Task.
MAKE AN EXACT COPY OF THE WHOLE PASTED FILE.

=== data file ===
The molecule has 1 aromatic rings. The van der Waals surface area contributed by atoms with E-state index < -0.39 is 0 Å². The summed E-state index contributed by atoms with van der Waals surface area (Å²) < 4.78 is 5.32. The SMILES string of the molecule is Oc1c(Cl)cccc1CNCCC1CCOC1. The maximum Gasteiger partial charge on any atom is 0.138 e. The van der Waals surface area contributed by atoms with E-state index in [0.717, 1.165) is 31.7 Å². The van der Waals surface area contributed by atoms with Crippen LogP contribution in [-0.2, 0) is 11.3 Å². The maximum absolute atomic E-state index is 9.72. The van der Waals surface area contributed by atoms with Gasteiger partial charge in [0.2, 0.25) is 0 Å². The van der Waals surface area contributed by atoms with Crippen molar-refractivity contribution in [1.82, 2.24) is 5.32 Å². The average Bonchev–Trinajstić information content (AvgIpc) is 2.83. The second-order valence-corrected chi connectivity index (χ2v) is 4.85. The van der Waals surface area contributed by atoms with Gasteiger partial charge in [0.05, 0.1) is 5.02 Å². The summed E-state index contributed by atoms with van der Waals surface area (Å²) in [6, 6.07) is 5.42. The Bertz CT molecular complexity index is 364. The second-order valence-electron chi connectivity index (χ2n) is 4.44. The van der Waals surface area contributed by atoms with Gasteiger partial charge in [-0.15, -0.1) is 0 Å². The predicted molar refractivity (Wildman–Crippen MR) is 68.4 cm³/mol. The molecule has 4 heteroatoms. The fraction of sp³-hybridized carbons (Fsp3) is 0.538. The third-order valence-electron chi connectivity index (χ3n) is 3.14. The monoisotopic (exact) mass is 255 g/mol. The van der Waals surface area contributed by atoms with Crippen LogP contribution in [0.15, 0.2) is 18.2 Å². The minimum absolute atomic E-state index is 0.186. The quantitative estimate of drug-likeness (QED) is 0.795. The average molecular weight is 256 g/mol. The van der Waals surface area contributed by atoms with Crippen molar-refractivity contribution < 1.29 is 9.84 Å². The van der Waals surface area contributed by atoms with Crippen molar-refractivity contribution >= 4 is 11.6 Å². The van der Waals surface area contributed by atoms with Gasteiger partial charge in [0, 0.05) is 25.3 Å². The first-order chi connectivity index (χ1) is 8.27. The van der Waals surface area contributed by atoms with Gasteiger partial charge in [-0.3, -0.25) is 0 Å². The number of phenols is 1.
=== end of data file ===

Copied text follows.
The molecule has 1 aromatic rings. The van der Waals surface area contributed by atoms with E-state index < -0.39 is 0 Å². The summed E-state index contributed by atoms with van der Waals surface area (Å²) < 4.78 is 5.32. The SMILES string of the molecule is Oc1c(Cl)cccc1CNCCC1CCOC1. The maximum Gasteiger partial charge on any atom is 0.138 e. The van der Waals surface area contributed by atoms with E-state index in [0.717, 1.165) is 31.7 Å². The van der Waals surface area contributed by atoms with Crippen LogP contribution in [-0.2, 0) is 11.3 Å². The maximum absolute atomic E-state index is 9.72. The van der Waals surface area contributed by atoms with Gasteiger partial charge in [0.2, 0.25) is 0 Å². The van der Waals surface area contributed by atoms with Crippen molar-refractivity contribution in [1.82, 2.24) is 5.32 Å². The average Bonchev–Trinajstić information content (AvgIpc) is 2.83. The second-order valence-corrected chi connectivity index (χ2v) is 4.85. The van der Waals surface area contributed by atoms with Gasteiger partial charge in [0.05, 0.1) is 5.02 Å². The summed E-state index contributed by atoms with van der Waals surface area (Å²) in [6, 6.07) is 5.42. The Bertz CT molecular complexity index is 364. The second-order valence-electron chi connectivity index (χ2n) is 4.44. The van der Waals surface area contributed by atoms with Gasteiger partial charge in [-0.15, -0.1) is 0 Å². The predicted molar refractivity (Wildman–Crippen MR) is 68.4 cm³/mol. The molecule has 4 heteroatoms. The fraction of sp³-hybridized carbons (Fsp3) is 0.538. The third-order valence-electron chi connectivity index (χ3n) is 3.14. The monoisotopic (exact) mass is 255 g/mol. The van der Waals surface area contributed by atoms with Crippen LogP contribution in [0.15, 0.2) is 18.2 Å². The minimum absolute atomic E-state index is 0.186. The quantitative estimate of drug-likeness (QED) is 0.795. The average molecular weight is 256 g/mol. The van der Waals surface area contributed by atoms with Crippen molar-refractivity contribution < 1.29 is 9.84 Å². The van der Waals surface area contributed by atoms with Crippen molar-refractivity contribution >= 4 is 11.6 Å². The van der Waals surface area contributed by atoms with Gasteiger partial charge in [0, 0.05) is 25.3 Å². The first-order chi connectivity index (χ1) is 8.27. The van der Waals surface area contributed by atoms with Gasteiger partial charge in [-0.3, -0.25) is 0 Å². The number of phenols is 1.